20 November 2017   |  Last Updated 12-11-2014 03:56

      Wednesday 12, November 2014

      BLOG: Why I love Arctic Monkeys

      Popular among many... Holly Robinson reminisces about (according to The Top Tens) the third best British band of the 21st century

      I can still remember it. Like it was yesterday. I put the shiny silver disc into my battered old CD player and the scrawl of marker pen in my awful handwriting saying: 'ARCTIC MONKEYS' disappeared into the mouth of the machine. Sat down, cup of tea in hand, I huddled against my radiator because it was oh… maybe February ‘09? Anyway, it was cold so I wrapped up and sat down as a thick Yorkshire accent shouted: ‘anticipation has a habit to set you up for disappointment’, filled the room.

      I was 14. A couple of years previous I had been uprooted from my home in a suburb in Sheffield to a quaint little village in the heart of Cambridgeshire. I was homesick. My best friend at the time, Izzie and myself had started getting into indie bands. Obsessed with Noel Fielding, I bought a leather jacket, got a feather cut and started listening to rock n' roll.


      I soon discovered that, actually despite what the top 40 might portray, there were some good modern day bands out there.


      I found the Strokes first which was of course, inspirational. Then the Libertines, Babyshambles, Oasis, Pulp, the Vines, Kasabian… the stuff my Dad had often played in the car while I was growing up and I hadn’t ever really paid attention to.

      Anyway, I remember getting Izzie into all this stuff too and one day she came in to school, NME in hand, telling me about this band from Sheffield I should listen to because they were really good and the lead singer was cute.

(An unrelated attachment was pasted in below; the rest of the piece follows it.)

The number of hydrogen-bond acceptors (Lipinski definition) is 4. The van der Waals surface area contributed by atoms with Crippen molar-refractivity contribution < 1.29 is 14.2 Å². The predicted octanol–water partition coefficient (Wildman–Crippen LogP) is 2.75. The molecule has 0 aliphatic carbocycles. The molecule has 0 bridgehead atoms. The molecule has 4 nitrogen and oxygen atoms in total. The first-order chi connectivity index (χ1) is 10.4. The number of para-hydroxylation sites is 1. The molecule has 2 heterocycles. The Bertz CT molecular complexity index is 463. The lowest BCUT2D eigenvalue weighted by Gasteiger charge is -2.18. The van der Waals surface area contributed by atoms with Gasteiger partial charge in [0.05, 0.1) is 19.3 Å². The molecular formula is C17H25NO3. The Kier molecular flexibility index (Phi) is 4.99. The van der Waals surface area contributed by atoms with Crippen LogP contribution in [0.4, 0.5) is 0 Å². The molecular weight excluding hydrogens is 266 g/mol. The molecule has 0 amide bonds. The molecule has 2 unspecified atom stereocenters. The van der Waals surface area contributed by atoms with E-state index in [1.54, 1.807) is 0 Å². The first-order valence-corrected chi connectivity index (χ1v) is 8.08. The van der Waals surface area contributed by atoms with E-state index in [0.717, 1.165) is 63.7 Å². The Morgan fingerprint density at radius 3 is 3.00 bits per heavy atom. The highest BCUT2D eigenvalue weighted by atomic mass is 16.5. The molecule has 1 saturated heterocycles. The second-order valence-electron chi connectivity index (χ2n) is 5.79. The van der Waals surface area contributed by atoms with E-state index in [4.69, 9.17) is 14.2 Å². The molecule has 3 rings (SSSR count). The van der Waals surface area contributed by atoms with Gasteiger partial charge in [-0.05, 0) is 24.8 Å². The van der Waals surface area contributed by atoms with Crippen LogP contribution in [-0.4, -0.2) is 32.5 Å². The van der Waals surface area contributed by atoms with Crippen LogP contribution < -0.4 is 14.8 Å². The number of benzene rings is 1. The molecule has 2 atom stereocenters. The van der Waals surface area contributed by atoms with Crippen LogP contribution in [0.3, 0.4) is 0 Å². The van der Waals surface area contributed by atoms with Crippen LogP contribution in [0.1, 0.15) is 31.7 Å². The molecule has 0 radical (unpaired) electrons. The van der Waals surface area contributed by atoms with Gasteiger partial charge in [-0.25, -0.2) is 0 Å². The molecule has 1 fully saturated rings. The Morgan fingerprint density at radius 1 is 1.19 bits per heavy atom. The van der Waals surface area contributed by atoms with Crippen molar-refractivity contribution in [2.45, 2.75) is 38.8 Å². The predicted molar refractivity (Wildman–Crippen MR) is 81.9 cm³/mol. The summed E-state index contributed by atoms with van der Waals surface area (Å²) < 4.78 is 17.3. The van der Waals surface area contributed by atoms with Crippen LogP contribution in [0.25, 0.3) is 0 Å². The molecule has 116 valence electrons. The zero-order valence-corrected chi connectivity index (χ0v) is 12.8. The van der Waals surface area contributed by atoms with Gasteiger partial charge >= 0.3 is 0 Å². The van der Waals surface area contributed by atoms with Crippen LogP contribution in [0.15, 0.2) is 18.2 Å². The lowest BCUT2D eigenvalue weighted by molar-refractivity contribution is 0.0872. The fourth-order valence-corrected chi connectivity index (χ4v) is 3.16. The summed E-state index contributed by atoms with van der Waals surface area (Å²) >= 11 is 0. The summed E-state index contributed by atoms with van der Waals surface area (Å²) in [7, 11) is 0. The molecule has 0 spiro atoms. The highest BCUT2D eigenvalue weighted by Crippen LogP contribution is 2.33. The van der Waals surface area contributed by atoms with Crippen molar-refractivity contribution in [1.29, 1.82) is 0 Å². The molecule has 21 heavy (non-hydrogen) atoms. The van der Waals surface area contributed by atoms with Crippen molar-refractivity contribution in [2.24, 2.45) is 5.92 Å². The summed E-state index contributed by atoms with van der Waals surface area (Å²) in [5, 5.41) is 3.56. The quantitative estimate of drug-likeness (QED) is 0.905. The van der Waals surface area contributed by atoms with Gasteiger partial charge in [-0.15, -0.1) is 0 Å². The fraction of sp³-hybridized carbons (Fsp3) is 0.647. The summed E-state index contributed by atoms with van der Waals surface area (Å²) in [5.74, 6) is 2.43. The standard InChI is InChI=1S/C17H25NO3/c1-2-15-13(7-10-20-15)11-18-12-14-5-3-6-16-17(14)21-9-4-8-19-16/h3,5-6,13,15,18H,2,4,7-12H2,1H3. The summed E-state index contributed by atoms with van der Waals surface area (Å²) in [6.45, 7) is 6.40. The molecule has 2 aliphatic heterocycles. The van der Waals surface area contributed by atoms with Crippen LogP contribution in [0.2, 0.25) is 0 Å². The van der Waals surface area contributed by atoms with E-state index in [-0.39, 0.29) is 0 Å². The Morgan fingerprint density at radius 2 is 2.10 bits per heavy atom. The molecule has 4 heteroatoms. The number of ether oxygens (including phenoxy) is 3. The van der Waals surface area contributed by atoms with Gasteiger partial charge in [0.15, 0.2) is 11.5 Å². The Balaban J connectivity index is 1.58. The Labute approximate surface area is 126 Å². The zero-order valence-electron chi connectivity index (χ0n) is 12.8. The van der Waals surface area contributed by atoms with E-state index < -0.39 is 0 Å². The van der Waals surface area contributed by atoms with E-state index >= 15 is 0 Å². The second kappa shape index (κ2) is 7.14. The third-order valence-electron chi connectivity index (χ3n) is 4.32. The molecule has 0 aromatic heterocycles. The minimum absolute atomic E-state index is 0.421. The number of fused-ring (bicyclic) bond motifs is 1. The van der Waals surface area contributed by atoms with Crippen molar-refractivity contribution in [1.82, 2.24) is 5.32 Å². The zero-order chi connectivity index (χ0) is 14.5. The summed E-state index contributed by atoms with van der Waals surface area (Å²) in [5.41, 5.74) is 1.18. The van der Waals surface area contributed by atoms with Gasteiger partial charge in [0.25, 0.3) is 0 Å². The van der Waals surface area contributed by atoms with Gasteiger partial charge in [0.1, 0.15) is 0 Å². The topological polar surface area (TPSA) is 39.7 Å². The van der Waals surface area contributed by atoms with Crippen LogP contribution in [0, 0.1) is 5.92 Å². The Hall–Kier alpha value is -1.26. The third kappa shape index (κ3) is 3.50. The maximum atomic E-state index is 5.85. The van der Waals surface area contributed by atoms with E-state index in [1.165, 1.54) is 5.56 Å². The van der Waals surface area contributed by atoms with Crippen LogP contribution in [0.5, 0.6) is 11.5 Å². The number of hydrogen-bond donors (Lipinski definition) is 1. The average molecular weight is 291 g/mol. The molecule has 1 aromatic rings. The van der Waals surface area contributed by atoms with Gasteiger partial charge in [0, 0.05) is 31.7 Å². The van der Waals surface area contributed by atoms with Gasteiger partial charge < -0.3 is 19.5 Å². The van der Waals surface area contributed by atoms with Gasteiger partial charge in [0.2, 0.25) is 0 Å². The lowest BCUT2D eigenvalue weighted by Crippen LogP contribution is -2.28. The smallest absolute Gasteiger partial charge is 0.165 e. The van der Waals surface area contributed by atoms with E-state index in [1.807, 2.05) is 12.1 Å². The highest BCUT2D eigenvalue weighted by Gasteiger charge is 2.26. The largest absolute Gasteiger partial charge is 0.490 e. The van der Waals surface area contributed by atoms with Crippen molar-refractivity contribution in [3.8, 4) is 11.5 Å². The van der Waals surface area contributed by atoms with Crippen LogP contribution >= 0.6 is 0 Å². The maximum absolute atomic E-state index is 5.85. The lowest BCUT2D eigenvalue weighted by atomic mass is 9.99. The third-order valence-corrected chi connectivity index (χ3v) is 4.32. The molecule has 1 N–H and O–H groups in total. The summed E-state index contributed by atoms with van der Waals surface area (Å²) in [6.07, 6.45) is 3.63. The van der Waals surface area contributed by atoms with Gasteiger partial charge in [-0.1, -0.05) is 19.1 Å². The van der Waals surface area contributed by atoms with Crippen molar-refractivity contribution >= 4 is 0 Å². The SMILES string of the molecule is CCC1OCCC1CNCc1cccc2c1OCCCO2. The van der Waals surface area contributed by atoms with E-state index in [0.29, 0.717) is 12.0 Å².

When I got home that evening, I realised that my Uncle had in fact given me a copy of said band’s debut album so I thought why not give them a go? I was suddenly transported home to Sheffield and I had a magical epiphany in which I realised: THIS is how music is supposed to sound: the way his thick northern teenage voice cracked under certain words. The speed at which he fit all those words into a small space of sound. The way the drum beat hit me right in the chest and I could feel it in my heartbeat. The way the guitars were mismatched and yet fit perfectly together. The words he sang, ringing so true in my ears that by the time I got one minute in to ‘A Certain Romance’ I burst into tears.

      The more I listened, the more amazed I was that this child (he was 17/18 when he wrote the first album) could produce such poetic streams of consciousness. He perfectly summed up life in Sheffield, being a teenager, and all sorts of other ordinary stuff in life, but in the most beautiful way possible. He wasn’t the greatest singer ever, but he sung in his accent. He rhymed ‘summet’ with ‘stomach’ for Christ’s sake. I mean who thinks of that? It was pure, unadulterated genius in my eyes and as soon as I got the chance I bought the second album.

      Sure enough, the magic wasn’t a fluke. This time there were heavier tracks. ‘Brainstorm’ had me up and head banging straight away, and then I was reduced to a blubbing mess once again by the time ‘Only Ones Who Know’ rolled around. I quickly found out that they had almost an identical upbringing to me. Mates, four of them who all went to school together in High Green (another suburb in Sheffield, a bit more North than where I’m from), working class backgrounds and all that. I fell in love with each and every one of the band and their personalities.

      Alex, the socially inept frontman who’s every sentence was a song in the making. The joker drummer Matt, who played pranks and made everyone laugh. Nick, the silent bassist who would interject one sentence in an interview but it would be the best sentence you’d heard all year. Even Jamie, the moody guitarist who didn’t want any part in fame and has always (and still is, I might add) in it for his love of music and his love of the band. I felt like I’d found a missing part of myself. Of my soul. And I couldn’t quite sum the feeling up to anyone. I reckon everyone goes through that though. Or at least, the luckiest of us do. When you’re about 15 and you’re a sulky teenager who hates school and all that. We all find that one band, the band that changes everything. The band that puts music into perspective and now every band has to live up to their standards.